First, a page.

Mary was the first believer and bearer of the good news. The Bible, the disciples, and the early church know her as the mother of Jesus (Matt 1:18, 2:11, 13:55, Luke 2:34). Mary was one of the founders, historians, eyewitness, sponsors and pillars of the early church (Acts 1:10). She was the mother of Jesus and the mentor of the apostles. God chose Mary to be the mother of the Jesus Christ, the Savior of the world. But how was that possible, she asked the angel. (v 34) The angel answered, “For nothing is impossible with God.” (v 37)
Having the son of God for one’s child was not the easiest and simplest task. How do you teach, raise or mother someone who is perfect, sinless and holy? The three names describing him (v 35) - the Son of the Most High (Mark 5:7), the Holy One (Luke 4:34), and the Son of God (Mk 8:29) – refer to his authority over demons specifically, but not excluding his authority over man, things, and nature. What could a simple peasant girl offer to the son of God when he was a kindergartner, a teenager or a grown man? The growing pains were unbearable for any sane parent. As Simeon predicted, “This child is destined to cause the falling and rising of many in Israel, and to be a sign that will be spoken against, so that the thoughts of many hearts will be revealed. And a sword will pierce your own soul too.” (Luke 2:34-35)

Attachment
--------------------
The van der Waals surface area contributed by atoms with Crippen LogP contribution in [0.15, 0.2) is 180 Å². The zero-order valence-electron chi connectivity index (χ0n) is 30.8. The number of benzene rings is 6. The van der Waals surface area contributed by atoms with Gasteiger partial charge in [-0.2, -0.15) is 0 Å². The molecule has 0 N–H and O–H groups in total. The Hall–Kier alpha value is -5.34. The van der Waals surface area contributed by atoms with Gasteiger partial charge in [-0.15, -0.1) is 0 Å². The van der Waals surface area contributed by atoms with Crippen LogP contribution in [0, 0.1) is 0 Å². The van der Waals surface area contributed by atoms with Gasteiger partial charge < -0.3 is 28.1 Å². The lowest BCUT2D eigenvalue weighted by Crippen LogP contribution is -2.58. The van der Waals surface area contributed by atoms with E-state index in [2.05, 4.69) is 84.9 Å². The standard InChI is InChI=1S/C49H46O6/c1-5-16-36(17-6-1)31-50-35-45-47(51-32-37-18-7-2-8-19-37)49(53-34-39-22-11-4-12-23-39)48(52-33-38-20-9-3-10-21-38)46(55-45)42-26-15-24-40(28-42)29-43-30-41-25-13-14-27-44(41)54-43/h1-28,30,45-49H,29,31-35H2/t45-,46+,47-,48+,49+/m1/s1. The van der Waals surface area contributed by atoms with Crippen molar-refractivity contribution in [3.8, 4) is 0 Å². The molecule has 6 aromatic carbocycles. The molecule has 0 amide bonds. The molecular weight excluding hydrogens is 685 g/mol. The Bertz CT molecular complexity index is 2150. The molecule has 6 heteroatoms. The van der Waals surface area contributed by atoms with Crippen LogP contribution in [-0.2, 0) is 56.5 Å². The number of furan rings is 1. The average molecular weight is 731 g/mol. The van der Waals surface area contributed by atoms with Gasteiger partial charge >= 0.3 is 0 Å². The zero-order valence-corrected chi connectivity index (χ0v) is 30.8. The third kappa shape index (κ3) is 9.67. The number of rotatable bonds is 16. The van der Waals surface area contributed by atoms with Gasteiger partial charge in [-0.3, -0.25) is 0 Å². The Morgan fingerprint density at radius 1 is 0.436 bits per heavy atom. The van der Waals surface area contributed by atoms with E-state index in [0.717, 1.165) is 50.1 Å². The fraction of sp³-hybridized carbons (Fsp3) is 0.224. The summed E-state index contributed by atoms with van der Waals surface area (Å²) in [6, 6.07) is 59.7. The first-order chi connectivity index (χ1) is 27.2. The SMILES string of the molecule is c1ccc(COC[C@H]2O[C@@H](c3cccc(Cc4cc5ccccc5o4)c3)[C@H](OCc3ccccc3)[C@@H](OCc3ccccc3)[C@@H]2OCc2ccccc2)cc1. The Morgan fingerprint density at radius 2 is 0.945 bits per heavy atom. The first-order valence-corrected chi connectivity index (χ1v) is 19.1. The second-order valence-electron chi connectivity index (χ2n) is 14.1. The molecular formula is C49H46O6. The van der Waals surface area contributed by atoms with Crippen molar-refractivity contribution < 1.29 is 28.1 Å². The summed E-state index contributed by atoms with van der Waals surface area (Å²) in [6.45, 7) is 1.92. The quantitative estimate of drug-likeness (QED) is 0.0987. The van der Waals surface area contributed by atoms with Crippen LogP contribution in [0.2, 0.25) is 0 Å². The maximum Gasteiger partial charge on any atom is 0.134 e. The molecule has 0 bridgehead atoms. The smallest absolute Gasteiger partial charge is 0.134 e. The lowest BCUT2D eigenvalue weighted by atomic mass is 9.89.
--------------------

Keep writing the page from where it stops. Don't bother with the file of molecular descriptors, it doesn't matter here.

Mary’ and her husband were not among society’s wealthy, prominent or elite. They did not have much. Mary and Joseph could not even afford a lamb sacrifice at the temple, so they sacrificed a pair of doves or two young pigeons (Luke 2:24, Lev 5:7). To the eyes of the world, Mary and the likes of her were not to be envied or emulated, but they did not know her strength and power. Of course, a parent’s work is never done. The power of God enabled Mary to be all that was necessary of her – a mother, a servant and a disciple.
Conclusion: Our problems do not go, fly or stay away at Christmas. Christmas means that the presence of Jesus in giving us the peace, promise, and power to face all our problems. Job says, “Man is born to trouble as surely as sparks fly upward” (Job 5:7) Christmas means that God cares so much that He came down to experience the pain, suffering and life with us.